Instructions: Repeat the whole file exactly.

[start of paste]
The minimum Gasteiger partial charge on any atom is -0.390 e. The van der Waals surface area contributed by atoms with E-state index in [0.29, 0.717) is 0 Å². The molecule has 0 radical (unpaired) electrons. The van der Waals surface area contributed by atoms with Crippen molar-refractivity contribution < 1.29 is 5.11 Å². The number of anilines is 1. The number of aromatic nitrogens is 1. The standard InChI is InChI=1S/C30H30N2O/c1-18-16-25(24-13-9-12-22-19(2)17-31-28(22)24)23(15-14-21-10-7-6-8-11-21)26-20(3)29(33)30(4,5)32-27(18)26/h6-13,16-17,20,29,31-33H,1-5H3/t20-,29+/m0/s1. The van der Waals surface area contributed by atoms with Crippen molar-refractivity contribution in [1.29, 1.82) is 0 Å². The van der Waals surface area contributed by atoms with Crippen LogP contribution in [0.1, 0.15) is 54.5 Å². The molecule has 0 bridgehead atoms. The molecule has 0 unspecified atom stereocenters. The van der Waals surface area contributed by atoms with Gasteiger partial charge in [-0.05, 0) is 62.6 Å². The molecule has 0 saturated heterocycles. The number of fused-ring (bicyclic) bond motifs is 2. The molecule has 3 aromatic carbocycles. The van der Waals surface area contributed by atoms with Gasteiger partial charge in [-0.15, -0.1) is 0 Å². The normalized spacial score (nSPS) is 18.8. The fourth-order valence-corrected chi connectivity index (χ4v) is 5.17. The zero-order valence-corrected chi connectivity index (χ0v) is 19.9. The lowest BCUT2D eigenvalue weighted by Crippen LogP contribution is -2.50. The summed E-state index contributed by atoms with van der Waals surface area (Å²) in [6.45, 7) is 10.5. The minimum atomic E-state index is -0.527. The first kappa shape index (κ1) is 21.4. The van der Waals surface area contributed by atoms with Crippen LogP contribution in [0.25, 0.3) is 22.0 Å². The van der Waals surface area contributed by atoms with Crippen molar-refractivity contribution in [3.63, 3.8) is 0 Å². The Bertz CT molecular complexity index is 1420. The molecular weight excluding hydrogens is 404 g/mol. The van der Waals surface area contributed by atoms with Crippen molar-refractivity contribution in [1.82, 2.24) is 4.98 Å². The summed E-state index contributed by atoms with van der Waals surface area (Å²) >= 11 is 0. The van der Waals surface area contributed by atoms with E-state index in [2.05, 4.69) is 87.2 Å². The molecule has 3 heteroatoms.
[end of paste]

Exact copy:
The minimum Gasteiger partial charge on any atom is -0.390 e. The van der Waals surface area contributed by atoms with E-state index in [0.29, 0.717) is 0 Å². The molecule has 0 radical (unpaired) electrons. The van der Waals surface area contributed by atoms with Crippen molar-refractivity contribution < 1.29 is 5.11 Å². The number of anilines is 1. The number of aromatic nitrogens is 1. The standard InChI is InChI=1S/C30H30N2O/c1-18-16-25(24-13-9-12-22-19(2)17-31-28(22)24)23(15-14-21-10-7-6-8-11-21)26-20(3)29(33)30(4,5)32-27(18)26/h6-13,16-17,20,29,31-33H,1-5H3/t20-,29+/m0/s1. The van der Waals surface area contributed by atoms with Crippen molar-refractivity contribution in [1.29, 1.82) is 0 Å². The van der Waals surface area contributed by atoms with Crippen LogP contribution in [0.1, 0.15) is 54.5 Å². The molecule has 0 bridgehead atoms. The molecule has 0 unspecified atom stereocenters. The van der Waals surface area contributed by atoms with Gasteiger partial charge in [-0.05, 0) is 62.6 Å². The molecule has 0 saturated heterocycles. The number of fused-ring (bicyclic) bond motifs is 2. The molecule has 3 aromatic carbocycles. The van der Waals surface area contributed by atoms with Gasteiger partial charge in [-0.15, -0.1) is 0 Å². The normalized spacial score (nSPS) is 18.8. The fourth-order valence-corrected chi connectivity index (χ4v) is 5.17. The zero-order valence-corrected chi connectivity index (χ0v) is 19.9. The lowest BCUT2D eigenvalue weighted by Crippen LogP contribution is -2.50. The summed E-state index contributed by atoms with van der Waals surface area (Å²) in [6.45, 7) is 10.5. The minimum atomic E-state index is -0.527. The first kappa shape index (κ1) is 21.4. The van der Waals surface area contributed by atoms with Crippen LogP contribution in [0.25, 0.3) is 22.0 Å². The van der Waals surface area contributed by atoms with Crippen molar-refractivity contribution in [3.63, 3.8) is 0 Å². The Bertz CT molecular complexity index is 1420. The molecular weight excluding hydrogens is 404 g/mol. The van der Waals surface area contributed by atoms with Crippen molar-refractivity contribution in [1.82, 2.24) is 4.98 Å². The summed E-state index contributed by atoms with van der Waals surface area (Å²) >= 11 is 0. The van der Waals surface area contributed by atoms with E-state index in [2.05, 4.69) is 87.2 Å². The molecule has 3 heteroatoms.